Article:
In general, Levi (4 years old) and Charlotte (2 years old) get along fabulously well. They play together a lot, and they never complain about sharing a bed (one of the better parenting decisions we’ve made). Charlotte puts up with all of Levi’s Wars talk, and Levi is usually eager to help her with projects. About 80% of the toys in the house are jointly owned, and the other 20% are specifically designated but are still traded and shared without too many incidents.
Recently, however, Levi has started asking to be “alone”. This is a new development in our lives. Sometimes he wants to be alone when he’s mad or frustrated about something, but sometimes he just wants a little bit of quite and a little bit of space away from his sister. I really can’t blame him, but unfortunately, our little house doesn’t exactly offer a lot of places where any one of us can be truly alone. Even the bathroom, the only room with a door, is just a tiny space with a toilet, and the door doesn’t even shut tightly enough for the occupant to feel like he or she is in a totally private space. (Good thing we don’t receive too many uptight guests.)
While our house does force us to get along and learn to live unprivate lives, I understand the desire for personal space. I will admit that once or twice in the midst of an argument with my dear husband, I have literally walked out the door, seeking private refuge in the goat barn, sitting on a pile of hay. The goat barn is cold and not a particularly fun place to hang out in the dark, so I can never stay mad for long.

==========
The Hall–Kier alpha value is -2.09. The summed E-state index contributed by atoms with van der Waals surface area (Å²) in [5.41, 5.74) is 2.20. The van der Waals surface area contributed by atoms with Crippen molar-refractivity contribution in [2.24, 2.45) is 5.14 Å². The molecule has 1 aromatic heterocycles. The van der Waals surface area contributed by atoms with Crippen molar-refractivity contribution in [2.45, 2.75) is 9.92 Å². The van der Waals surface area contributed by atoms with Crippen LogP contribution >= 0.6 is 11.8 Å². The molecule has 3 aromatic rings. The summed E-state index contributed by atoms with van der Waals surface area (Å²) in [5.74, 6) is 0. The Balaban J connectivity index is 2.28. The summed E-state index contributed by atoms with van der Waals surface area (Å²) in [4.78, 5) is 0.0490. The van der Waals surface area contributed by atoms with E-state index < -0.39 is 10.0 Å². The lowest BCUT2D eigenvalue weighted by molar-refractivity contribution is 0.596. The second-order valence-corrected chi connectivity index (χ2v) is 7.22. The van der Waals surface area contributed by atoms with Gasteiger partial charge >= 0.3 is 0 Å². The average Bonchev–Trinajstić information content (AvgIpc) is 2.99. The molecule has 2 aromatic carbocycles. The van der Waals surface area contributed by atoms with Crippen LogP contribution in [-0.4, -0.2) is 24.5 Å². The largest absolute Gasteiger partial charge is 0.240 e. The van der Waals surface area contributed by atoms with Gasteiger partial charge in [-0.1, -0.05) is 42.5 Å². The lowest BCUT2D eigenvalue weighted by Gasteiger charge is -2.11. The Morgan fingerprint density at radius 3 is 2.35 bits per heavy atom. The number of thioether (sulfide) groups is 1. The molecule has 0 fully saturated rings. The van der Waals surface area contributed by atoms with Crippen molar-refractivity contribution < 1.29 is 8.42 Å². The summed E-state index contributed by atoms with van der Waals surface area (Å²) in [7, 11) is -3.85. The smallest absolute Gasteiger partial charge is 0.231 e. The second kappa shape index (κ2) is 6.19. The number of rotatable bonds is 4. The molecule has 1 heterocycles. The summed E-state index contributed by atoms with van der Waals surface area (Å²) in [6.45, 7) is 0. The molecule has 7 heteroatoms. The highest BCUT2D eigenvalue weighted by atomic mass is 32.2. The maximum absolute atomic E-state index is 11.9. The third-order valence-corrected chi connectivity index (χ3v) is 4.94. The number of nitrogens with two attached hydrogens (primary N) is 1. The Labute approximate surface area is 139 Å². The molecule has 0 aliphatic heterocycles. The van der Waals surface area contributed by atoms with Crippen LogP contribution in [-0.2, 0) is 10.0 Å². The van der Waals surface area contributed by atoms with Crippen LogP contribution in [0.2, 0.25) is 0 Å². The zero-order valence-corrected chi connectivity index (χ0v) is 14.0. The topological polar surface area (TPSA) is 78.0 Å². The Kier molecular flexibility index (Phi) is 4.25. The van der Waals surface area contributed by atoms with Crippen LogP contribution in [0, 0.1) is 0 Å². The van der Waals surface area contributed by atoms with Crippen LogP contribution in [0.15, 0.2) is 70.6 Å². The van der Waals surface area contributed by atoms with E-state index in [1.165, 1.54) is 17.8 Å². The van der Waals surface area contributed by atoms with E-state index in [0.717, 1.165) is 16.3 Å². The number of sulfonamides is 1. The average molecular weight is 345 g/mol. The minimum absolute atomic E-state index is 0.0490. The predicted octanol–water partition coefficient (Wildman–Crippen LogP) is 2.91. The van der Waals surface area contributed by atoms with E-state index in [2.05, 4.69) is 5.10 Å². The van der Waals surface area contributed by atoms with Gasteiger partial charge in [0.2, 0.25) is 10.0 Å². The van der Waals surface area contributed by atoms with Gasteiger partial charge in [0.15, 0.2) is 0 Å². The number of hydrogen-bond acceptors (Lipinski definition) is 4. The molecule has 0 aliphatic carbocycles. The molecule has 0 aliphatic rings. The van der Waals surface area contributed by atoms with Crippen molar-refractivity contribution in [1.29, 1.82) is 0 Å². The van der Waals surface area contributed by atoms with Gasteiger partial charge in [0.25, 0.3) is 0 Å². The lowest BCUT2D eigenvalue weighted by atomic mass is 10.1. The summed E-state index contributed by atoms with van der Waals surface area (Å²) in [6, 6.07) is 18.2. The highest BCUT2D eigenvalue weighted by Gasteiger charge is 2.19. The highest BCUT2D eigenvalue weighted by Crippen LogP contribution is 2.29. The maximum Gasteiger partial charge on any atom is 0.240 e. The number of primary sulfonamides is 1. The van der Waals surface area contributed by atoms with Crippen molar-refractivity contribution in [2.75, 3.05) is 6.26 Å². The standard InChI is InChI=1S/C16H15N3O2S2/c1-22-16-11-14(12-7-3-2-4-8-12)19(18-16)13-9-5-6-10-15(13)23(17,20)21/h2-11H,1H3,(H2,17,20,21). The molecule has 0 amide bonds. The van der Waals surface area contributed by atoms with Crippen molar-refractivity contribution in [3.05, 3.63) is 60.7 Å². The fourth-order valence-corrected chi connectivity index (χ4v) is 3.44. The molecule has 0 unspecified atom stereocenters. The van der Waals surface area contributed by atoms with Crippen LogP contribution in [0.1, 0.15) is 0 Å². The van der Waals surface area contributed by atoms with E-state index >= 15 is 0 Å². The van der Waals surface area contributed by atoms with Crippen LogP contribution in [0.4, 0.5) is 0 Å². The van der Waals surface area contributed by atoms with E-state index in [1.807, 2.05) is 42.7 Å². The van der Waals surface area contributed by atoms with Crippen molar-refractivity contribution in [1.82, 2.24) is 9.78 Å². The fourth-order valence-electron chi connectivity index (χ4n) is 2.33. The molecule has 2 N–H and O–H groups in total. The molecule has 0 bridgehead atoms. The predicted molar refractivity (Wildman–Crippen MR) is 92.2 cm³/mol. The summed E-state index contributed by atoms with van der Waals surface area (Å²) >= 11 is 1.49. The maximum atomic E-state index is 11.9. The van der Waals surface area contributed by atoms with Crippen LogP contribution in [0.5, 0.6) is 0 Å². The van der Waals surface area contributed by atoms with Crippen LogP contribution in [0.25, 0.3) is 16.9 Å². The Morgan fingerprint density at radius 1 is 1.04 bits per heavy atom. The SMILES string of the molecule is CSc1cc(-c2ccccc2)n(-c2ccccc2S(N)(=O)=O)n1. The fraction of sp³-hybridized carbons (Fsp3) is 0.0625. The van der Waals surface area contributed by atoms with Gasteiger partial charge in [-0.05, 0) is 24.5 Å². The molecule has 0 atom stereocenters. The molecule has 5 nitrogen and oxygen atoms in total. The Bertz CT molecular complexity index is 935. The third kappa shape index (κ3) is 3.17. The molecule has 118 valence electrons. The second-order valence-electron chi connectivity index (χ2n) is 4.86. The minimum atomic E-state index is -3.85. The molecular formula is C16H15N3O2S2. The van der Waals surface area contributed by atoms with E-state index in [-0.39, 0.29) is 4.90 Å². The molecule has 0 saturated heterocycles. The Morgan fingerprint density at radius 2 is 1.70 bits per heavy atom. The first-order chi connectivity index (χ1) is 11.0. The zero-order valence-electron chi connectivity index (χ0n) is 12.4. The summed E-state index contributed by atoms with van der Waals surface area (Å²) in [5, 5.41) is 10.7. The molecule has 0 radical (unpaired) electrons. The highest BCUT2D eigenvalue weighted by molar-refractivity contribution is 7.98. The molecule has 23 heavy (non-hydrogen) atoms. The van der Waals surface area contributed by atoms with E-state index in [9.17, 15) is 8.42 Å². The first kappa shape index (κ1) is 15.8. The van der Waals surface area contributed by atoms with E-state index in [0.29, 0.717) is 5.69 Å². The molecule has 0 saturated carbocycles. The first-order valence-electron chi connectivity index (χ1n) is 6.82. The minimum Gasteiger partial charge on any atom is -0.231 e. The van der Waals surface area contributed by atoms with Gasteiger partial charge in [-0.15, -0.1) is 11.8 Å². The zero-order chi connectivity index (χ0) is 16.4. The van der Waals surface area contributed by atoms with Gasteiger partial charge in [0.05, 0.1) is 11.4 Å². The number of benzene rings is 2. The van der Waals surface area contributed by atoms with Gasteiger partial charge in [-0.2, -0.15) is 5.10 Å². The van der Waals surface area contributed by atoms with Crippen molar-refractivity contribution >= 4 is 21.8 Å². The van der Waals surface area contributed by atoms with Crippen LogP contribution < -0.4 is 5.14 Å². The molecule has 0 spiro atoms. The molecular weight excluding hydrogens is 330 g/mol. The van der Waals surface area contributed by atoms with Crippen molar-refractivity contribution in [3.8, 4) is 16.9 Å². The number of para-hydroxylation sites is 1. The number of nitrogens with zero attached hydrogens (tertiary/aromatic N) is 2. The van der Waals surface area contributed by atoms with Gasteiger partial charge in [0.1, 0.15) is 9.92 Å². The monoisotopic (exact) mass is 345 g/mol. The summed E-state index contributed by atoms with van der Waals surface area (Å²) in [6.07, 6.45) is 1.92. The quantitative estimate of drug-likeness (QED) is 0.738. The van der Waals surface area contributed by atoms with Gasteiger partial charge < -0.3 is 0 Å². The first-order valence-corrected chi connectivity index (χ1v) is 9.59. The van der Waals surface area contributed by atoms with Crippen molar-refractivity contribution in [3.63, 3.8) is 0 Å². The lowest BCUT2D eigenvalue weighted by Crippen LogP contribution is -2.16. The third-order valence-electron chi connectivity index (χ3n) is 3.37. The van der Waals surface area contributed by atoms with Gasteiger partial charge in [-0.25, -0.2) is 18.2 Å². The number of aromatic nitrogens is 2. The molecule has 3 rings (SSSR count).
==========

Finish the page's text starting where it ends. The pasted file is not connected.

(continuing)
For now, Levi’s wishes to be alone are satisfied by crawling under the kitchen table and spending some time there reading Lego catalogs by himself. I respect this alone time by keeping Charlotte from getting too close, and if I have to be in the kitchen, I try to be quiet and unobtrusive. I’m hoping that by the time the space under the kitchen table doesn’t seem private enough to the boy, he’ll be big enough to spend some time outside, wandering in the forest by himself.
In the past, Henry and I talked about beginning construction on our “real” house when Henry turned 30. His 30th birthday is coming up in November, and judging by how busy we are with a million other projects, we probably won’t be meeting that “real” house goal. Instead we’re planning on being in the cabin for quite a while. For good or bad, this little house will shape the habits and expectations of our kids and ourselves. Will the kids be scarred for life by this experience? I guess it’s a possibility, but it could be worse, a whole lot worse, and I’m not too worried.